Image copyright Getty Images Image caption The Redstone rocket has long been used to carry heavy military equipment
More than three decades since the last lunar landing, space agency NASA has plans to launch the first unmanned rocket to the moon since 1972.
If approved, the Redstone 7 project would put astronauts on the lunar surface in 2027.
Each flight will have a different purpose, including a moon landing for a new spacecraft, delivering science samples or returning humans.
The launch would be February 20, which is the lunar New Year.
Watch the latest space news
What is NASA hoping to do?
Enlarge Image NASA
NASA has always said they intend to go back to the moon. According to agency spokesman Brian Smith, it is no different today than it was in 1971, when they set up the first shuttle mission to test how hardware and crews could be transported from the moon to the moon.
“What’s different now than back then is not only more evolved hardware but higher energy fusion engines that can move the payload payload from the moon to the space station and back to the Earth,” Mr Smith told the BBC.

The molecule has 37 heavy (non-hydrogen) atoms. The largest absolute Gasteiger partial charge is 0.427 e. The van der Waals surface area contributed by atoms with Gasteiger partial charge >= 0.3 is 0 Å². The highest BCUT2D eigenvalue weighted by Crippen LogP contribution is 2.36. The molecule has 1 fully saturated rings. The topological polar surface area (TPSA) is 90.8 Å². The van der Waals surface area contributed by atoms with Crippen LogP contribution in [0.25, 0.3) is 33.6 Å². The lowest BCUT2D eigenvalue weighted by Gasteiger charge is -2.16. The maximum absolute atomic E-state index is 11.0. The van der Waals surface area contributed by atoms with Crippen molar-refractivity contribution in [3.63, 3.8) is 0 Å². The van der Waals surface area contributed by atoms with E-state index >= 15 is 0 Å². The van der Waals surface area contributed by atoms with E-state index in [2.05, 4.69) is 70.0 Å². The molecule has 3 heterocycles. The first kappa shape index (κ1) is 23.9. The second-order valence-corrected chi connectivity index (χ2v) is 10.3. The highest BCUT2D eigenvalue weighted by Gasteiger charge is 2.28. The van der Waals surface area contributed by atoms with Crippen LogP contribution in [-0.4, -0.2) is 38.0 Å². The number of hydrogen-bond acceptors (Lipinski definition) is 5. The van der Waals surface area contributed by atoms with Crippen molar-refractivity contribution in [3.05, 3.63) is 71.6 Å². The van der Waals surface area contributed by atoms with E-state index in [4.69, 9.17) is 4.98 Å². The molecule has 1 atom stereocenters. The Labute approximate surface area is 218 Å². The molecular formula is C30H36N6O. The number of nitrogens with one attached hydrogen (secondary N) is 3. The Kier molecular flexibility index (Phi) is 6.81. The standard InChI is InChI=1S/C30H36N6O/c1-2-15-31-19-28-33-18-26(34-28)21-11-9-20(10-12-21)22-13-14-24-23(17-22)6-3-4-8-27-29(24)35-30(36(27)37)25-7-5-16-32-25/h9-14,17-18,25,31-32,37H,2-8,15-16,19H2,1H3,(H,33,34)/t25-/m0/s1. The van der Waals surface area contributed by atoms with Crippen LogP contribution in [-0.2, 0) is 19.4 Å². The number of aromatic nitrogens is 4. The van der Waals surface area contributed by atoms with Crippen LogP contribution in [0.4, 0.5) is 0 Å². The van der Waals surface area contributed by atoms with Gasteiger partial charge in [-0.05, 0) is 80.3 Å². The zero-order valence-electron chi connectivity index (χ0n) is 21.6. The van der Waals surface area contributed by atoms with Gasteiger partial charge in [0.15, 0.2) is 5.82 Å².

The Redstone 7 would not only take objects from the moon back to Earth but also conduct research for NASA’s (then) 14-nation space science mission, Astrobiology.
“One of the goals is to understand whether life can exist in lunar water ice,” he said.
What about crewed missions?
Image copyright NASA
The last manned mission of Apollo was all the way back in 1972.
NASA could send another team of astronauts in 2027. But they will only do so for basic scientific exploration or only if private companies such as Elon Musk’s SpaceX can rent rides for NASA on their rockets.
In the meantime, Nasa is committed to enabling commercial space exploration through a provision of the Commercial Crew Act.
Read how Elon Musk was able to transport workers to the International Space Station
But to actually put astronauts on the lunar surface in 2027, Nasa would have to be able to put astronauts aboard a commercial or United Launch Alliance rocket.
“Right now, we don’t have a secure launch service,” Mr Smith said.
“Right now if you wanted to send someone up to the moon, all you can do is predict it would happen in 2027.”